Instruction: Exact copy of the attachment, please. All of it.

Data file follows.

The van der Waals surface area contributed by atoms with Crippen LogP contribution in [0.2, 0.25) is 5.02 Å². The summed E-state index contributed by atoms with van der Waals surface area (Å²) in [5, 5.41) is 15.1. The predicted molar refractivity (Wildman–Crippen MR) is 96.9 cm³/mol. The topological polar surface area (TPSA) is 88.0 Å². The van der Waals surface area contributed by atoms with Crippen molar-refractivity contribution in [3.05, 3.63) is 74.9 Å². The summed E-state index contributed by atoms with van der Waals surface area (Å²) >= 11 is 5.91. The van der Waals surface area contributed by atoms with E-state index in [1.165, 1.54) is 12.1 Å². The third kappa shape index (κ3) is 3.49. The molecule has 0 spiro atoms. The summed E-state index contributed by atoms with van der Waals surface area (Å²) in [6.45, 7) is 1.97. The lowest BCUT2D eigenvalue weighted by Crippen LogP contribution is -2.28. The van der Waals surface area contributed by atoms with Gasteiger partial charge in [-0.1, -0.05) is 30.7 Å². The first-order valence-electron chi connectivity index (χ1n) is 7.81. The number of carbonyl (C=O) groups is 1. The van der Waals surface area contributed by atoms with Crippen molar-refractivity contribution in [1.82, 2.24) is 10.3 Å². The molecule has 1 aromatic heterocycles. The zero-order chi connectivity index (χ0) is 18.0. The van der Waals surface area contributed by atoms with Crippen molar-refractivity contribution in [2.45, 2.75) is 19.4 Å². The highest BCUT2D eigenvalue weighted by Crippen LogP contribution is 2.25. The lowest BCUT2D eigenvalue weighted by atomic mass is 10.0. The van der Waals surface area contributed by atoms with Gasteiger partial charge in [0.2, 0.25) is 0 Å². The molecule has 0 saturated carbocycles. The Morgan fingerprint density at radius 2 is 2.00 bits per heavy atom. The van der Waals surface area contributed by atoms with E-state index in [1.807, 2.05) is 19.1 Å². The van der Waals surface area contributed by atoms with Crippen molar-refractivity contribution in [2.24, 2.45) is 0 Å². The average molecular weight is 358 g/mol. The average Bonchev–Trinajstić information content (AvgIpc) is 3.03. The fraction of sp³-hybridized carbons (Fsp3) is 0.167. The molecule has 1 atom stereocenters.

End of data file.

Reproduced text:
The van der Waals surface area contributed by atoms with Crippen LogP contribution in [0.2, 0.25) is 5.02 Å². The summed E-state index contributed by atoms with van der Waals surface area (Å²) in [5, 5.41) is 15.1. The predicted molar refractivity (Wildman–Crippen MR) is 96.9 cm³/mol. The topological polar surface area (TPSA) is 88.0 Å². The van der Waals surface area contributed by atoms with Crippen molar-refractivity contribution in [3.05, 3.63) is 74.9 Å². The summed E-state index contributed by atoms with van der Waals surface area (Å²) >= 11 is 5.91. The van der Waals surface area contributed by atoms with E-state index in [1.165, 1.54) is 12.1 Å². The third kappa shape index (κ3) is 3.49. The molecule has 0 spiro atoms. The summed E-state index contributed by atoms with van der Waals surface area (Å²) in [6.45, 7) is 1.97. The lowest BCUT2D eigenvalue weighted by Crippen LogP contribution is -2.28. The van der Waals surface area contributed by atoms with Gasteiger partial charge in [-0.1, -0.05) is 30.7 Å². The first-order valence-electron chi connectivity index (χ1n) is 7.81. The number of carbonyl (C=O) groups is 1. The van der Waals surface area contributed by atoms with Crippen molar-refractivity contribution in [1.82, 2.24) is 10.3 Å². The molecule has 1 aromatic heterocycles. The zero-order chi connectivity index (χ0) is 18.0. The van der Waals surface area contributed by atoms with Crippen molar-refractivity contribution in [2.45, 2.75) is 19.4 Å². The highest BCUT2D eigenvalue weighted by Crippen LogP contribution is 2.25. The lowest BCUT2D eigenvalue weighted by atomic mass is 10.0. The van der Waals surface area contributed by atoms with Gasteiger partial charge in [0.2, 0.25) is 0 Å². The molecule has 0 saturated carbocycles. The Morgan fingerprint density at radius 2 is 2.00 bits per heavy atom. The van der Waals surface area contributed by atoms with E-state index in [1.807, 2.05) is 19.1 Å². The van der Waals surface area contributed by atoms with Crippen molar-refractivity contribution in [2.24, 2.45) is 0 Å². The average molecular weight is 358 g/mol. The average Bonchev–Trinajstić information content (AvgIpc) is 3.03. The fraction of sp³-hybridized carbons (Fsp3) is 0.167. The molecule has 1 atom stereocenters.